7 Fantastic Interview Tips
Jan 05 2016
How To Land The Job
If you’re new to job interviews and the business world, you probably don’t realize just how much tact is expected and required to make it past your first encounter with an interviewer, especially if you’re facing a fair amount of competition for a single position.
In this article, we’ve compiled seven interview tips to coach beginners how to find their footing (and a way to stand out from the pack).
1. Have an impressive resume and application
For most positions, a simple form with your basic background information (such as your job history, references, and availability) is required before an interview can be offered. Your application should be written neatly, succinctly, and thoughtfully. Avoid run-on sentences, small or illegible handwriting, and keep your availability as open as possible. This will make you a higher-ranking candidate when compared to the rest of the applicant pool.
Whether or not it’s required, you should always submit a professional resume with your job application. It shows employers that you are willing to go above and beyond, and it also gives you the chance to show off your credentials. Spend plenty of time creating a detailed and impressive resume.
We can help you there.
2. Practice your conversation skills
Your potential employer will want to know that you’re comfortable being social. You should be able to engage your interviewer in small talk and intellectual conversation, if they so choose. Don’t try to rush through the interview to get to the questions. Be calm, collected, and patient. This person is trying to determine how well you’ll do in a stressful environment. You shouldn’t give them any reason to doubt your capabilities. Just sit back and be personable.
3. Be honest about your flaws
This is a big one. When your potential employer asks what your biggest flaw is (and they will), don’t give them the predictable, face-saving runaround that everyone else has given them prior to you. It’s practically a guarantee that they’ve already heard:
- “I work too hard.”
- “My ambitions get in the way of my normal day-to-day life.”
- “My friends tell me that I need to take it easy and relax.”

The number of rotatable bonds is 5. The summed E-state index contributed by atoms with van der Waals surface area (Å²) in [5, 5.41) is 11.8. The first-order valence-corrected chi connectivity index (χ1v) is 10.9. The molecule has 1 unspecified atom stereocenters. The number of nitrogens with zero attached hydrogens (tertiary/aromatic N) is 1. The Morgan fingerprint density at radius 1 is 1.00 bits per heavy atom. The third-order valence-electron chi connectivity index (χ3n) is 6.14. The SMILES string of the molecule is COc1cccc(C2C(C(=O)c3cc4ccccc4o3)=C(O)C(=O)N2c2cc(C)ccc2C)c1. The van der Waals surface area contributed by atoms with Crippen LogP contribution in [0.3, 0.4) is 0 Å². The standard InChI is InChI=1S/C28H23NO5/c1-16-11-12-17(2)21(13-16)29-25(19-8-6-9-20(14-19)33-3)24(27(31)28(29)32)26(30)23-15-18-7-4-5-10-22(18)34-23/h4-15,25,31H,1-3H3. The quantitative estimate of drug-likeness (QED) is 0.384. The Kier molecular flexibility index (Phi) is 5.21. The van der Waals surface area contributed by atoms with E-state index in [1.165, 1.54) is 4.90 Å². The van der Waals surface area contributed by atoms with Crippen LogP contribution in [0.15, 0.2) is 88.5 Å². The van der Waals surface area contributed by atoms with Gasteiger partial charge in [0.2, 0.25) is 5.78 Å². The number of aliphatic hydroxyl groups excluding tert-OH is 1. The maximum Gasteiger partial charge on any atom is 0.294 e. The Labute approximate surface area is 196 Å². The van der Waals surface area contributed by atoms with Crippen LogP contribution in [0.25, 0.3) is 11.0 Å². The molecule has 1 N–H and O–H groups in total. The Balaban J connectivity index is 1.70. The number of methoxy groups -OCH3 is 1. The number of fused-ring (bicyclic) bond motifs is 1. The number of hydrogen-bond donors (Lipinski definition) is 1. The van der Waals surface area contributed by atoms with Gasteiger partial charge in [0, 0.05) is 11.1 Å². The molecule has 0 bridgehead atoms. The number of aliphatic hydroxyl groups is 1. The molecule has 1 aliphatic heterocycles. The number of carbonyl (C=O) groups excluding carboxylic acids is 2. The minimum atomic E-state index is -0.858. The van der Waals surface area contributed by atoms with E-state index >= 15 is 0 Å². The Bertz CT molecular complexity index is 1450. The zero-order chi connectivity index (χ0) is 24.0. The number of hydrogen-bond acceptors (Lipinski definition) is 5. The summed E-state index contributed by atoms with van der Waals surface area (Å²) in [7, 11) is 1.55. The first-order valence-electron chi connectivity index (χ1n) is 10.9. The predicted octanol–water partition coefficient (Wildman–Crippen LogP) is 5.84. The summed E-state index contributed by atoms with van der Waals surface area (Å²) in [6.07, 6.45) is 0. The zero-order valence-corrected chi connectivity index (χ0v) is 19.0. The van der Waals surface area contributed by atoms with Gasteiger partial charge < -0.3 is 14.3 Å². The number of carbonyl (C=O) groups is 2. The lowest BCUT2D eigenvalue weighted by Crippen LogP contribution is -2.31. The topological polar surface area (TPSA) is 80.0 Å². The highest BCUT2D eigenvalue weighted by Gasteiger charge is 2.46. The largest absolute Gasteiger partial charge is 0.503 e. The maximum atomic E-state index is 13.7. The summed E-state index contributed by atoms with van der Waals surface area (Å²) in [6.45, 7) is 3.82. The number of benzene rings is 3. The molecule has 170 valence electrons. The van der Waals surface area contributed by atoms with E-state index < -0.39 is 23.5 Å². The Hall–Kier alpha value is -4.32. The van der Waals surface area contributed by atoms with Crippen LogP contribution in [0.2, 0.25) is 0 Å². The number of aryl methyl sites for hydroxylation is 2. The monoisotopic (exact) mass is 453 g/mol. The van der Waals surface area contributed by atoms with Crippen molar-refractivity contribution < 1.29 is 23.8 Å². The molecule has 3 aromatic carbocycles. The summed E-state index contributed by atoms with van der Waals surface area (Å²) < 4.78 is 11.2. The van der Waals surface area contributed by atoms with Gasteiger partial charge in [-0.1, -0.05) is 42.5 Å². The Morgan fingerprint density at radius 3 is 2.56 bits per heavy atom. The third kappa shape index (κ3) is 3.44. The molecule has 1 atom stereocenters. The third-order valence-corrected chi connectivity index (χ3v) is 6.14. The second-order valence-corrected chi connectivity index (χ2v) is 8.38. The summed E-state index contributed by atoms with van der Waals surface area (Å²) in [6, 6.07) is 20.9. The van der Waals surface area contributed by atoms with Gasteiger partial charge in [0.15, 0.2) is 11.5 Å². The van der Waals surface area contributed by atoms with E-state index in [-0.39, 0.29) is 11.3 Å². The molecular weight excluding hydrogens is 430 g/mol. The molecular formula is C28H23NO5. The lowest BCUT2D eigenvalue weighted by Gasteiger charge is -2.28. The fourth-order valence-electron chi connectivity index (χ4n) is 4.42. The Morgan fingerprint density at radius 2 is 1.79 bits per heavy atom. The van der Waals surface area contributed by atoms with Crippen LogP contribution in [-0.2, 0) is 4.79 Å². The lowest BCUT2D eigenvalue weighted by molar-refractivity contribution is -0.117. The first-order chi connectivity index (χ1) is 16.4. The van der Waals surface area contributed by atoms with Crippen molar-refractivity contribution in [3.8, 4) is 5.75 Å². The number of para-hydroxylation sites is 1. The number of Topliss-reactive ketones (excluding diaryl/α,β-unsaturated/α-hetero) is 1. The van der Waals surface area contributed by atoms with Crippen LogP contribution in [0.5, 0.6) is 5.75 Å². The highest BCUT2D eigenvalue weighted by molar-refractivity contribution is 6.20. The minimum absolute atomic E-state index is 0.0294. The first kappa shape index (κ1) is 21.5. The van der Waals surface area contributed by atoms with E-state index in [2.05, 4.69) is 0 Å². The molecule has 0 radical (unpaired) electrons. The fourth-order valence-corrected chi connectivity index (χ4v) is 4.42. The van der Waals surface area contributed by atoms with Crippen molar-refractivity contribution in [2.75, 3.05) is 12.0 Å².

- “I spend too much time helping my coworkers.”
It’s all been done before. Instead of turning a perk into a flaw, and then awkwardly trying to twist it around in order to impress your interviewer, just be honest with them. By being straightforward, you’re giving them information that they can use to place you in the company and figure out where you stand as a worker.
We’re all human. Unless you tell them that you’ve robbed a candy store or party too hard on the weekends, they aren’t going to use this question to determine the outcome of your interview. The question is meant to throw you a hard ball and see whether you’ll shoot straight, or adjust course to avoid the hard stuff.
4. Have a firm, confident handshake
The most important part of being a memorable candidate is your confidence level. In an interview, you’ll have endless opportunities to make a great first impression. But it all starts with the handshake. Your greeting should be firm, brief, and friendly. We suggest practicing with a family member or a friend before trying it for the first time. And don’t forget to smile.
5. Don’t be afraid to ask questions
At the end of the interview, you’ll usually be given the opportunity to ask any questions you might have about the position you’ve applied for. You should write these down beforehand, and ensure that they are either answered during the interview or asked afterward. Nodding and insisting that you don’t have any questions isn’t helping anyone, and it doesn’t necessarily make you look smart. If it comes down to making a difficult decision, you need to have as much information as possible. Your interviewer is there to help.
6. Practice your posture
Keep your back straight and your eyes focused. Don’t be afraid to make eye contact with your interviewer. Averting your eyes because you don’t want to feel uncomfortable is common, but it’s also noticeable after a lengthy period of time. Avoid putting your elbows on the table, or slumping over in your seat. You want to be alert and polite.
7. Job Interview Follow-Up
When the interview is over, your job isn’t done. Be sure to obtain the contact information of your interviewer and follow-up by phone or email within forty-eight hours. This shows that you’re serious about the position and that you’re not afraid to take the initiative to get things done. Don’t wait a week before you make contact. At that point, it’s too late. You need to push your way into their memory.
Follow these tips, and you’ll already be taking strides to stay ahead of your competition and get ahead in our competitive job market.